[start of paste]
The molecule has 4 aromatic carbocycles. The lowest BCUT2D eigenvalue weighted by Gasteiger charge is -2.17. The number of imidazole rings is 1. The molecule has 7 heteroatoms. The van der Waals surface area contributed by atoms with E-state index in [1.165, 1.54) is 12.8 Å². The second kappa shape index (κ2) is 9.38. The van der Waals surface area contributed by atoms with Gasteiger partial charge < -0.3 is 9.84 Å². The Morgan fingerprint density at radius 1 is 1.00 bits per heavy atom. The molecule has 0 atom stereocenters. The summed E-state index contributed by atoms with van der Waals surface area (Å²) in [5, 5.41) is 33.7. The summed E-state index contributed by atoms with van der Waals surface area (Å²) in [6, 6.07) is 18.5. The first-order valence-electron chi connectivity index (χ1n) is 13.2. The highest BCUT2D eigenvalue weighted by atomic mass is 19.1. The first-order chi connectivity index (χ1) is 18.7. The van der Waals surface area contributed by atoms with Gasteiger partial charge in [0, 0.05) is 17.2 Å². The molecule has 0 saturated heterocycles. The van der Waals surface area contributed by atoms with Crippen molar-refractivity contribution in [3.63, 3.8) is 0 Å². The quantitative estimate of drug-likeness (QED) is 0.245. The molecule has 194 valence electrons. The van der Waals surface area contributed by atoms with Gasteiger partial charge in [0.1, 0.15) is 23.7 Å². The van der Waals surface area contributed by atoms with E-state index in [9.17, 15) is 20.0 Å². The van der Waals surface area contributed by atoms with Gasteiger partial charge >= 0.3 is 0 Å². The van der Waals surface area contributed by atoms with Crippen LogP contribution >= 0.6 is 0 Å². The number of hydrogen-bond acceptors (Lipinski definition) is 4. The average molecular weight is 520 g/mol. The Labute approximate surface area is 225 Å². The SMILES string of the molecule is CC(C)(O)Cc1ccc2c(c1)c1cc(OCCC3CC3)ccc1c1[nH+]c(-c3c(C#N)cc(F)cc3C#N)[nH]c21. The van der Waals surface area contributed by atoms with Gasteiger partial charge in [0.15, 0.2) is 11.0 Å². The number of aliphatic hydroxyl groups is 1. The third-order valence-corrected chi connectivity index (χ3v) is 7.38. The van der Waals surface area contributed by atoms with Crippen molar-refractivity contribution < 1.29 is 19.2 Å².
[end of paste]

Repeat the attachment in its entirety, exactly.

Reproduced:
The molecule has 4 aromatic carbocycles. The lowest BCUT2D eigenvalue weighted by Gasteiger charge is -2.17. The number of imidazole rings is 1. The molecule has 7 heteroatoms. The van der Waals surface area contributed by atoms with E-state index in [1.165, 1.54) is 12.8 Å². The second kappa shape index (κ2) is 9.38. The van der Waals surface area contributed by atoms with Gasteiger partial charge < -0.3 is 9.84 Å². The Morgan fingerprint density at radius 1 is 1.00 bits per heavy atom. The molecule has 0 atom stereocenters. The summed E-state index contributed by atoms with van der Waals surface area (Å²) in [5, 5.41) is 33.7. The summed E-state index contributed by atoms with van der Waals surface area (Å²) in [6, 6.07) is 18.5. The first-order valence-electron chi connectivity index (χ1n) is 13.2. The highest BCUT2D eigenvalue weighted by atomic mass is 19.1. The first-order chi connectivity index (χ1) is 18.7. The van der Waals surface area contributed by atoms with Gasteiger partial charge in [0, 0.05) is 17.2 Å². The molecule has 0 saturated heterocycles. The van der Waals surface area contributed by atoms with Crippen molar-refractivity contribution in [3.63, 3.8) is 0 Å². The quantitative estimate of drug-likeness (QED) is 0.245. The molecule has 194 valence electrons. The van der Waals surface area contributed by atoms with Gasteiger partial charge in [0.1, 0.15) is 23.7 Å². The van der Waals surface area contributed by atoms with E-state index in [9.17, 15) is 20.0 Å². The van der Waals surface area contributed by atoms with Gasteiger partial charge >= 0.3 is 0 Å². The van der Waals surface area contributed by atoms with Crippen LogP contribution >= 0.6 is 0 Å². The number of hydrogen-bond acceptors (Lipinski definition) is 4. The average molecular weight is 520 g/mol. The Labute approximate surface area is 225 Å². The SMILES string of the molecule is CC(C)(O)Cc1ccc2c(c1)c1cc(OCCC3CC3)ccc1c1[nH+]c(-c3c(C#N)cc(F)cc3C#N)[nH]c21. The van der Waals surface area contributed by atoms with Gasteiger partial charge in [0.15, 0.2) is 11.0 Å². The number of aliphatic hydroxyl groups is 1. The third-order valence-corrected chi connectivity index (χ3v) is 7.38. The van der Waals surface area contributed by atoms with Crippen molar-refractivity contribution < 1.29 is 19.2 Å².